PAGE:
From left to right: Sir Geoffrey Bindman, Suzanne Breen, Michelle Stanistreet, Mark Stephens, Jo Glanville and Bill Goodwin.
Last night Suzanne Breen, Northern Ireland Editor of the (Dublin) Sunday Tribune, flew in to the NUJ headqaurters on Grays Inn Road to talk to members about the case being brought against her by the Police Service of Northern Ireland (PSNI) under the Terrorism Act (2000) to reveal her sources in the Real IRA.
Also speaking were Bill Goodwin, the technology journalist who set an EU legal precident to protect his source in a case brought against him by Tetra. Sir Geoffary Bindman senior lawyer and founder of Bindmans solicitors. Jo Glanville from Index on Censorship and Mark Stephens media and libel specialist lawyer with Finers Stephens Innocent.
The panel were in agreement that the the security services use of of journalists as intelligence gathers by using production orders against them was unacceptable and a threat not only to press freedom but in Breens case a threat to her life if she is forced to reveal her source.
It’s worth listening to the whole audio but of particualur interest is Suzanne Breens comment on her case as well as the excellent speach by Mark Stephens on the protection of sources. In the Q & A at the end there is also a contributon by Shiv Malik, who was served with a production order by police recently and fought through the courts to have the scope of the order greatly reduced.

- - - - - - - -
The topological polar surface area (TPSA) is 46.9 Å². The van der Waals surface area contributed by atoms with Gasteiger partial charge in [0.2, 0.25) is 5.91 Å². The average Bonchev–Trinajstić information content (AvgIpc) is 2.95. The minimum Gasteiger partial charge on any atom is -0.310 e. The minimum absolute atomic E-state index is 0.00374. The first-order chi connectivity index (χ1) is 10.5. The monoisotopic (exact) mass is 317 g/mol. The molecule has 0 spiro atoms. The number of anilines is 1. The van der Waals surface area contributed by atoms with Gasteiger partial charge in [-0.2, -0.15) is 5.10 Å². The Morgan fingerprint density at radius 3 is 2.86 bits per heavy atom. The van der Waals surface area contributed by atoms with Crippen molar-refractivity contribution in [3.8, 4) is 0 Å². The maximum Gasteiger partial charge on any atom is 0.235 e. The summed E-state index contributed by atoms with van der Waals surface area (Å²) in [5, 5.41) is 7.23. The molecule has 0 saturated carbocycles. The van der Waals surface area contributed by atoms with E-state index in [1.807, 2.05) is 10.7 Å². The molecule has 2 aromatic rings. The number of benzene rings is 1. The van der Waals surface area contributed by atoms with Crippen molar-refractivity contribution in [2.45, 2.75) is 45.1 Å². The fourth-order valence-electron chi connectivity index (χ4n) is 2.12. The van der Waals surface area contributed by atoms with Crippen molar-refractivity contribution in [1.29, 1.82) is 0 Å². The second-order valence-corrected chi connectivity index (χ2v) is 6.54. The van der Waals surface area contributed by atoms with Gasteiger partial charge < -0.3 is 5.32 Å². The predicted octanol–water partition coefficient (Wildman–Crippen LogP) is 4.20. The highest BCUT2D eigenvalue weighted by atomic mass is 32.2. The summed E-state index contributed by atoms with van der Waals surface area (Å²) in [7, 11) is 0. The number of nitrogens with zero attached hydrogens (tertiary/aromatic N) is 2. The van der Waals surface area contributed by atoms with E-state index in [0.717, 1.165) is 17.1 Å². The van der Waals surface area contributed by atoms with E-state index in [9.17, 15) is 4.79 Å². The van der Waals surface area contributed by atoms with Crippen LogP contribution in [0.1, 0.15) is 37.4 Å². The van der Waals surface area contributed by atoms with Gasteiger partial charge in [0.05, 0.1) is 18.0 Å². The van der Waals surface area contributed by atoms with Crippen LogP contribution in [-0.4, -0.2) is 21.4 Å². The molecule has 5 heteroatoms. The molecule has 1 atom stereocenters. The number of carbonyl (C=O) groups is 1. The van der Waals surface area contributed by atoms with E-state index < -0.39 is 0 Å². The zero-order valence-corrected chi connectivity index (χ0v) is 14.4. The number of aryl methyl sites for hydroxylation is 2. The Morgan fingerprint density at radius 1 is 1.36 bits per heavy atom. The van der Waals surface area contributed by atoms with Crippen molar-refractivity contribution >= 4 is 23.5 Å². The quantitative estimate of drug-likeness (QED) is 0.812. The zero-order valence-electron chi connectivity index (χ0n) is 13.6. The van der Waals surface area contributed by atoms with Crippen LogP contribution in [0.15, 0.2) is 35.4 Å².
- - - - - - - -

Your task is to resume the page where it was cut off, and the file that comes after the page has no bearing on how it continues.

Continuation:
The panel was led by Michelle Stanistreet, Deputy General Secretary of the NUJ and started off the session with letters of support they had recieved:
Next Suzanne discussed her case and how she met members of the UDA above a fish and chip shop:
Then Bill Goodwin talked about his case with Tetra and how they hired a writ server to wait outside his house all day to serve him with injunctions throughout the case.
Sir Geoffrey Bindman talked about the Goodwin case, which he worked on and the difficulty of journalists protecting sources under new terrorism laws.
Jo Glanville talked about the misuse of production orders against journalists and how they were used in cases were the information had already been published.
Finally the eminently quotable Mark Stephens discussed how the security services had become lazy and used journalists as an extension of their intelligence gathering.
The Q&A raised some interesting points and featured Shiv Malik who was served with a production order as well as Anna Mazolla solicitor from Hickman & Rose